“I don’t think it should matter whether you are family or not, if you like someone you like someone”
A grandfather, 2009
When a man becomes an abuser his story changes, but does that negate the rest of what the man is, or other stories from his past? Does the act make him what he is, or is he something despite it?
These are two of the key questions I wrestled with during my artist-in-residency at Platform, in Vaasa, Finland, in February-March 2018. During my stay I continued working on the multimedia project ‘Letters from the Past’, which I had started the previous year. I developed a visual concept for an installation and a structure for a linear video, and produced new photographic work. In addition, I held a workshop for art students in Vaasa, during which they produced ‘projection portraits’, a technique I apply in my project.
In Hollywood there is a clear line between good guys and bad guys, and it is easy to know whose side you are on. Life, however, is less black and white, and as more nuances of grey appear it becomes harder to position oneself. ‘Letters from the Past’ focuses on a story of sexual abuse within the family, and the complex feelings and relationships that emerge when the perpetrator is a family member. How do you write off a grandparent, a husband, a father? It is often easier to sweep the conversation under the carpet than to tackle the elephant in the living room.
In my project we meet the elephant in the living room, but we also meet a gentleman, a funny grandfather, faithful children, vulnerable grandchildren, broken hearts, forgotten feelings, menacing but also hopeful letters and thoughts. The protagonist is portrayed in a variety of roles: he is both someone’s ideal man and another’s offender. Various memories and conversations dating through half a century, captured in letters and on tape, are braided together in an installation and linear video. My aim is to present the viewer with the same dilemma that victims of family violence are confronted with – an unexpected course of events and clashing realities to which the viewer has to relate and somehow work out how to assimilate.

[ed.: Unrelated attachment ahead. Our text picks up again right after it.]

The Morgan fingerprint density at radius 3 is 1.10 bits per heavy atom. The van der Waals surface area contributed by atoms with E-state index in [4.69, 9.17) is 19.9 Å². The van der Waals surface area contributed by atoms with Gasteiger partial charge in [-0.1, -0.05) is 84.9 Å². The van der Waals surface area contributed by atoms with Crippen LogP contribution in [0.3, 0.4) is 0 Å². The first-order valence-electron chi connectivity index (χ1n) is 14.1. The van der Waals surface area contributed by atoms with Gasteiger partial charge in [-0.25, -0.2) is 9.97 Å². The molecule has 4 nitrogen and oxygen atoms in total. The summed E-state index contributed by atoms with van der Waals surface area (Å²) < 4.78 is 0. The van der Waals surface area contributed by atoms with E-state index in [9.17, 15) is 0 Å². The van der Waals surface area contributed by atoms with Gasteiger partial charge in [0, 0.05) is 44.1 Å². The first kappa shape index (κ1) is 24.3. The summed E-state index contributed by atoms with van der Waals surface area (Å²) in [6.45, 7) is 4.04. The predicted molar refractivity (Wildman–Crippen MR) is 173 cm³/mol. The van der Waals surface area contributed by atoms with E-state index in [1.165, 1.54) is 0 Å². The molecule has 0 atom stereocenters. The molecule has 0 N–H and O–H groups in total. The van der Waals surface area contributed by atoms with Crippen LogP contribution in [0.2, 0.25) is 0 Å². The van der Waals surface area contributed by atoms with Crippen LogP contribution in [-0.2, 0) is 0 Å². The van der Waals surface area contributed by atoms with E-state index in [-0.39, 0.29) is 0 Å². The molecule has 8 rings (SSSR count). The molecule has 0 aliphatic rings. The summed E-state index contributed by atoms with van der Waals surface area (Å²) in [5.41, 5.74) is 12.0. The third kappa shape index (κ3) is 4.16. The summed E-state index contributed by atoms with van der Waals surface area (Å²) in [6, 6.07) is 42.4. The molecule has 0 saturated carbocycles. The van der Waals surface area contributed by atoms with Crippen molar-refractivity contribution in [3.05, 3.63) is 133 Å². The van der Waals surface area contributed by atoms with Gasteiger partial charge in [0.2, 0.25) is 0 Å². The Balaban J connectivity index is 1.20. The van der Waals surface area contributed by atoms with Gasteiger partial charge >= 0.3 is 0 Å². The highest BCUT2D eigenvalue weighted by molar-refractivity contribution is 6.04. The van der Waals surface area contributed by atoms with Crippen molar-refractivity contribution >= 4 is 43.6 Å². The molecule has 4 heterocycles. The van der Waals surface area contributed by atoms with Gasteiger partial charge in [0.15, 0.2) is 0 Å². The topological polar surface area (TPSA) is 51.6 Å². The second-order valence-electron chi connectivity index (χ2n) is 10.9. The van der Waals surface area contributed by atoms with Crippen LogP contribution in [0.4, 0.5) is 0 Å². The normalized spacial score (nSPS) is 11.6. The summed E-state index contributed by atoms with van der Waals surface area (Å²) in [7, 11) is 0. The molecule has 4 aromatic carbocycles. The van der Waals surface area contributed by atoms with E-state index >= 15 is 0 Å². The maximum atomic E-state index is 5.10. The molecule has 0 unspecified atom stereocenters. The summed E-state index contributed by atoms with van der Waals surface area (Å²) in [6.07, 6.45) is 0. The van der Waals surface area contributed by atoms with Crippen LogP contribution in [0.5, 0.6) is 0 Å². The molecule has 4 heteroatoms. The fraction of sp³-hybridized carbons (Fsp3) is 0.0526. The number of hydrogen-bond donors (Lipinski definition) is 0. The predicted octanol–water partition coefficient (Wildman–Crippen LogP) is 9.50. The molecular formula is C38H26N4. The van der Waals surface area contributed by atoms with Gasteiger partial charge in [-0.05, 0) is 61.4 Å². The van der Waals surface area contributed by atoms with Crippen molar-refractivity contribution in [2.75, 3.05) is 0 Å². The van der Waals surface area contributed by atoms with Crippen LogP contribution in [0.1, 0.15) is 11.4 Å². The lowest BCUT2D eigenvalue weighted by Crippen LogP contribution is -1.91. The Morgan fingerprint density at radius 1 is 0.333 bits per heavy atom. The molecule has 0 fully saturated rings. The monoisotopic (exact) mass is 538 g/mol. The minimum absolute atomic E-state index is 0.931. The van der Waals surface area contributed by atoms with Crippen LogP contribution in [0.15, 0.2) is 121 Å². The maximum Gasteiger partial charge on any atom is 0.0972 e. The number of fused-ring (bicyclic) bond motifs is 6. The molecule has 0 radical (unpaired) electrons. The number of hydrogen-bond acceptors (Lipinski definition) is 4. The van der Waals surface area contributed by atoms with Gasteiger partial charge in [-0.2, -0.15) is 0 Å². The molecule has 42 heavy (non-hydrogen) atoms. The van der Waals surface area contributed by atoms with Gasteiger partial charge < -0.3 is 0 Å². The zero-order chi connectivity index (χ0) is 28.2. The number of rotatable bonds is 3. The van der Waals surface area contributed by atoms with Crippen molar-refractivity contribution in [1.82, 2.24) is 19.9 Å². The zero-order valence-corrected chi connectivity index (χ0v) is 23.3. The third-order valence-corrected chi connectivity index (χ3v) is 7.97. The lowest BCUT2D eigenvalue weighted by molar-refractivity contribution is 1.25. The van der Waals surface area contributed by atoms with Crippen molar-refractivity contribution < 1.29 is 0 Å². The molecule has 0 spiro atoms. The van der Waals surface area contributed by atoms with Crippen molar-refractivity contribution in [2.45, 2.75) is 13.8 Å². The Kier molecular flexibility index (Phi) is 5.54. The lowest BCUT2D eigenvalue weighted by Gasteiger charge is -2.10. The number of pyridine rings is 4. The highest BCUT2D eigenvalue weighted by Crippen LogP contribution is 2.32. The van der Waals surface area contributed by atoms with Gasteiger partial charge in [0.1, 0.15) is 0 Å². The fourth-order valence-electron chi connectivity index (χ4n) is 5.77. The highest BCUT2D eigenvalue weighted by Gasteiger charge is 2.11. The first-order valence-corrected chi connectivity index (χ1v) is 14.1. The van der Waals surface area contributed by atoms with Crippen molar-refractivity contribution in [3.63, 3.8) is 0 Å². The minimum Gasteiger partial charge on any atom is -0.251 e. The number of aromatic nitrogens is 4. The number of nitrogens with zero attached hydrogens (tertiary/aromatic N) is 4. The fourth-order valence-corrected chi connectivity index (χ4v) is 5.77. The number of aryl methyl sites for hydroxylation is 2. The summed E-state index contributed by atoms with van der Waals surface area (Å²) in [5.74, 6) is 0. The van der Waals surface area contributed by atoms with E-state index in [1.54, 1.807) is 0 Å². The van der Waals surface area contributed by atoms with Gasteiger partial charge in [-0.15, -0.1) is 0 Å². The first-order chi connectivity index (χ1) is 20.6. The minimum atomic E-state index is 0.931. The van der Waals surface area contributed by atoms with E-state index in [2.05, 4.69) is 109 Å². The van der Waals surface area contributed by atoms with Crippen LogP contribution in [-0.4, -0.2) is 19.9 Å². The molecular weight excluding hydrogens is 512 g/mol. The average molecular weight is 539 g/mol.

The ongoing #metoo discussion and Finnish equivalents #dammenbrister and #memyös show that sexual harassment is common. This is supported by studies indicating that an estimated 83-102 million women in the EU have experienced sexual harassment; 12% of them say that they experienced sexual violence before the age of 15, from an adult perpetrator.¹ Last year, 1,170 sexual crimes against children were reported in Finland² – yet most instances are never reported. It is estimated that 90% of the sexual abuse of children is never reported to the authorities.³ Fear, guilt and shame frequently stand in the way, and children often are and remain loyal to the one who has abused them.
Through my multimedia project ‘Letters from the Past’, I hope to open some doors for a wider and more nuanced discussion on sexual harassment, by not only pointing at the abuser, but also looking at how we relate to the complexity of the situation. The broader context addresses questions about how our identity is formed through family history and how trauma can be passed down through generations.
Rebecca Simons, www.rebeccasimons.com
“Despite all it was still important for me that he could meet my son. I put my feelings aside and I took many nice photos where my son is sitting on his lap. It was a beautiful moment despite all.”
Sister of a victim of sexual harassment by their grandfather, 2015
¹“Violence against women: an EU-wide survey” conducted by FRA (European Union Agency for Fundamental Rights), 2014
²‘Development of certain types of offences in 2013 to 2017 (preliminary data)’ Corrected on 13 April 2018 by Statistics Finland
³ “Detta borde alla veta om sexuella övergrepp mot barn”, Rädda Barnen, 2016Comments closed